Lowering Barriers to AM Integration

Renishaw's Solutions Center Network will offer "incubator cells" to help manufacturers learn about AM technology.


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There are barriers to AM as a series production process. One is confidence that the process that is predictable and consistent. Getting to this confidence requires an understanding of the secondary processes that help ensure consistent parts, including finishing, measurement and control. Meanwhile, it has been noted that only 10 percent of teh overall cost of an AM part is materials, and that the most significant source of expense is frequently design and engineering. The first step to easing all of these burdens is to teach new and existing AM users how to apply AM thinking to processing and design. This is where Renishaw steps in with its new "Solutions Center" concept. While at EMO last month, I sat down with Marc Saunders, Renishaw’s director of global solutions centers to find out what the company has in store.

Renishaw’s Solutions Center Network will serve as a supported learning center for all things AM by helping potential and current users uncover AM’s possibilities, identify appropriate applications, learn best practices and examine the investment case. Each Center provides a secure development environment and is focused on four main aspects of AM: prototyping, remanufacturing, part consolidation and design optimization. Secure and supported access to every step of the AM process is achieved within an “incubator cell” staffed with an operator and applications engineer to consult with customers on concepts, assist with benchmarking part designs and test out processes.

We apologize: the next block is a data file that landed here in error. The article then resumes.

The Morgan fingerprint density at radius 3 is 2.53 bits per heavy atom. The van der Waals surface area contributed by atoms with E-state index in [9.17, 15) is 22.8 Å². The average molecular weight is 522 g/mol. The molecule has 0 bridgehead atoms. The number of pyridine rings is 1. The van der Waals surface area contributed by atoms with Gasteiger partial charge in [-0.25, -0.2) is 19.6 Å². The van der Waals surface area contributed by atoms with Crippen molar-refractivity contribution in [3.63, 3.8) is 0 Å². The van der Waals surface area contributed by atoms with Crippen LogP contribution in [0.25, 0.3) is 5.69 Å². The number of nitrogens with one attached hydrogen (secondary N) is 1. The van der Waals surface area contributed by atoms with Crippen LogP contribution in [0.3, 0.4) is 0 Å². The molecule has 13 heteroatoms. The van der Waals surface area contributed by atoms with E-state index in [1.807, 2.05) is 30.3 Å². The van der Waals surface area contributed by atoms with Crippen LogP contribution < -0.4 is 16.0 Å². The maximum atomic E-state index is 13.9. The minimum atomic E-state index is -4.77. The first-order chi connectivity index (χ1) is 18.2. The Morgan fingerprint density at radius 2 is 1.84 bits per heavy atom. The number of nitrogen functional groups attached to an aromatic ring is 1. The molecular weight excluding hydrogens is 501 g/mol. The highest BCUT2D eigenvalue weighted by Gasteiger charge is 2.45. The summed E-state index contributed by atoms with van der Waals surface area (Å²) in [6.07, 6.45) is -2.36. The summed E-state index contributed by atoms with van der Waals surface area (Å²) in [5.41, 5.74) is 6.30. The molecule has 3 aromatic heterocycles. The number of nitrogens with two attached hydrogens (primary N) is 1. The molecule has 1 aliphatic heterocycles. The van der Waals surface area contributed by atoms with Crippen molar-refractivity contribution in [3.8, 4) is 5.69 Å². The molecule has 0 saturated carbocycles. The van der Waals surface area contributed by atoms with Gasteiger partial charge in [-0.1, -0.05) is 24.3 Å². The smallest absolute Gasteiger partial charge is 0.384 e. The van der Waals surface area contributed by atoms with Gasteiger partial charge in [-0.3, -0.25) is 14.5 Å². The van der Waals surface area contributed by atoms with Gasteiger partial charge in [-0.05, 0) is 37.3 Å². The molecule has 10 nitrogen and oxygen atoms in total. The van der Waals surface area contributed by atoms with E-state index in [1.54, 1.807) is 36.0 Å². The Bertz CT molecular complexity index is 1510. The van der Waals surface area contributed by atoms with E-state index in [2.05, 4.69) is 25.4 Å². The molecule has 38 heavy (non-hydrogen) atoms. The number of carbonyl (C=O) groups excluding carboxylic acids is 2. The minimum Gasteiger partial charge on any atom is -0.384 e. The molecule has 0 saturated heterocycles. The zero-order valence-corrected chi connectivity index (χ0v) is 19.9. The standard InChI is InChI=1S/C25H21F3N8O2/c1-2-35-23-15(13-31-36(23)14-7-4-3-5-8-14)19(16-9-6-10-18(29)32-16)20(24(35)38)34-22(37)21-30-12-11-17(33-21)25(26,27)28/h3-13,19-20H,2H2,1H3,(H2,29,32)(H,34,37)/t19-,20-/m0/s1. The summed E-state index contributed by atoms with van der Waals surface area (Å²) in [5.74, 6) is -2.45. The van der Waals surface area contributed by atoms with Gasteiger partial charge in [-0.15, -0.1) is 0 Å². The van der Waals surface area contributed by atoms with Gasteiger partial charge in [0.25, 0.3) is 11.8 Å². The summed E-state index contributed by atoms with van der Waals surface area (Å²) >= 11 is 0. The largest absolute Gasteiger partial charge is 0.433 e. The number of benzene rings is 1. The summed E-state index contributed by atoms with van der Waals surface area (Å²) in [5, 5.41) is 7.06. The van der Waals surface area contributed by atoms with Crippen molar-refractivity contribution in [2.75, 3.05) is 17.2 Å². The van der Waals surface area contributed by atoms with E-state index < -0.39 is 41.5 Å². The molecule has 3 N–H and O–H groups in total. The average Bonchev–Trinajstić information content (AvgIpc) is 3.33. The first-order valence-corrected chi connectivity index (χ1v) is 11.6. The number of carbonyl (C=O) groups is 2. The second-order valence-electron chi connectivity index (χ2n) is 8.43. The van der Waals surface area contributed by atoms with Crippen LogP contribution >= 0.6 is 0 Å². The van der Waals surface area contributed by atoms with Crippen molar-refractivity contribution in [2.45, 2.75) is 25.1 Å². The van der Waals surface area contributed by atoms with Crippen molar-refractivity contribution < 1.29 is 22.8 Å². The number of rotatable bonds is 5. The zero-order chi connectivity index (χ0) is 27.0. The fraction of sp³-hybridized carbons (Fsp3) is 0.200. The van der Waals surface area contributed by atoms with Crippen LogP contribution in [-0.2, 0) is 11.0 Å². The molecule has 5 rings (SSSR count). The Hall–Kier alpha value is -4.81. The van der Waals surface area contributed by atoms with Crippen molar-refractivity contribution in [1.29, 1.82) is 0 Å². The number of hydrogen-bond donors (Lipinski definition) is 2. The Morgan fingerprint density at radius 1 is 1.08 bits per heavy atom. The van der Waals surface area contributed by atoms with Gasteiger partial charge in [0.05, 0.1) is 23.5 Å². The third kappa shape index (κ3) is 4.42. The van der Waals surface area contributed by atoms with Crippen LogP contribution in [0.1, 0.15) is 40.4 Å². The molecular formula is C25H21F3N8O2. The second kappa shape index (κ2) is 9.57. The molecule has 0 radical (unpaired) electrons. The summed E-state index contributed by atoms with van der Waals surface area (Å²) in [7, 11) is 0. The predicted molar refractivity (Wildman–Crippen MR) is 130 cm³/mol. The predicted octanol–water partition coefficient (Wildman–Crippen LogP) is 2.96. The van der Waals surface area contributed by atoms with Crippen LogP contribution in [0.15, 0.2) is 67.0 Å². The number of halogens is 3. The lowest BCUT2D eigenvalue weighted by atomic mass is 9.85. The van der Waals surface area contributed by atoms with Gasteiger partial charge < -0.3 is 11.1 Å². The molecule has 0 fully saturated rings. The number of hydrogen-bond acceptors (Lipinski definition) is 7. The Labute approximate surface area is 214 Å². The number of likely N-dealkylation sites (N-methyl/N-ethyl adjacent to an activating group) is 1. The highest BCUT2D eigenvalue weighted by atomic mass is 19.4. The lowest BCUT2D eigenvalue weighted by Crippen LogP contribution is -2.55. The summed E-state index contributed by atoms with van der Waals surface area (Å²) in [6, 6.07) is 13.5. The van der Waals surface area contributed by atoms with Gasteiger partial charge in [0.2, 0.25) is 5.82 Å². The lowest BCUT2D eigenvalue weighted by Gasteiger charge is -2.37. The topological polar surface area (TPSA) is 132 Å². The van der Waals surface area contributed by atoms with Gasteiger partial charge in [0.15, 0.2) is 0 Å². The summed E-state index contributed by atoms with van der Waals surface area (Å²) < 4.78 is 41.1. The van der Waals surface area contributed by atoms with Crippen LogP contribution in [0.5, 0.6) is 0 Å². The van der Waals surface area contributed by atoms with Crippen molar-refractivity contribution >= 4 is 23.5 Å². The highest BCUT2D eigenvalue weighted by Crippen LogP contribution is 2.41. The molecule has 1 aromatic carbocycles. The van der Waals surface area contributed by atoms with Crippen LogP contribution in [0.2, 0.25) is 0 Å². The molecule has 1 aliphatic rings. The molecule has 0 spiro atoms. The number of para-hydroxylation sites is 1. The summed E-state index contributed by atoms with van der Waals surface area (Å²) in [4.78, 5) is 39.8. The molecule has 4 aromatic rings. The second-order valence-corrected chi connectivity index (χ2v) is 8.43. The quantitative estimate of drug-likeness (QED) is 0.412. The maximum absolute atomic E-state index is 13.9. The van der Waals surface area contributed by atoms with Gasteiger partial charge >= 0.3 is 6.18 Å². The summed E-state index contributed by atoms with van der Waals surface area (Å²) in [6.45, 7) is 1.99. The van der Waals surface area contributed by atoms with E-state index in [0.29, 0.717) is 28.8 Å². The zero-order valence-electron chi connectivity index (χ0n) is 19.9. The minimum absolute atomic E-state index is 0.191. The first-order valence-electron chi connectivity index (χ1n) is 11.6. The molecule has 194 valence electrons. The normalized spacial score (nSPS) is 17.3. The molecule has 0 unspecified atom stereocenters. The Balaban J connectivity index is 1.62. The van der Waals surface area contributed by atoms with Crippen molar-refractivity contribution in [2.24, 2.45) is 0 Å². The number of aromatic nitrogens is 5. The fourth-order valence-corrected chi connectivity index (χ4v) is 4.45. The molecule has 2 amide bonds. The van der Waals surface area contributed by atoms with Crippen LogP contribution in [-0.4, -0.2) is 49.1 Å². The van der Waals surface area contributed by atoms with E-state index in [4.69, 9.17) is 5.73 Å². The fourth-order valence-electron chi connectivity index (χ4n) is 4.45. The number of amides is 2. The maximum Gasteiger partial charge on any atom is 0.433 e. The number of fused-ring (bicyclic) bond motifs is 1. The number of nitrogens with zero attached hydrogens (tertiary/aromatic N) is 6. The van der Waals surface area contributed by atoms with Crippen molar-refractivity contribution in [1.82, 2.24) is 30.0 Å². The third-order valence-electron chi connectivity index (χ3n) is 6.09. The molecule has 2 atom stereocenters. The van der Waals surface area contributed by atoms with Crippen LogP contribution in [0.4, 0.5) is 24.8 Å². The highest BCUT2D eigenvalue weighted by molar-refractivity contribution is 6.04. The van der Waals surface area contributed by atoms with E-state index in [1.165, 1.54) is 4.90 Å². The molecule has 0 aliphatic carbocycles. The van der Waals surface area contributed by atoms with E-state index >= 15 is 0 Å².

Each Center also offers dedicated engineering and technician expertise in areas including inspection via a CMM with a five-axis head, machining with a five-axis CNC to finish complex components, and pre-production to demonstrate process capability. Resources also include private offices in which to collaborate; a materials lab for QA analysis; finishing methods for support removal, polishing and surface treatment; a heat treatment room; and powder management via sieving and filter replacement.

Customers begin by paying for time in the cell, but the end game in any given case is to develop a complete process to manufacture production parts. Over the next year, 10 solution centers will open, with three in North America (Chicago, Dallas and Toronto) and the rest throughout the UK, Europe, India and China.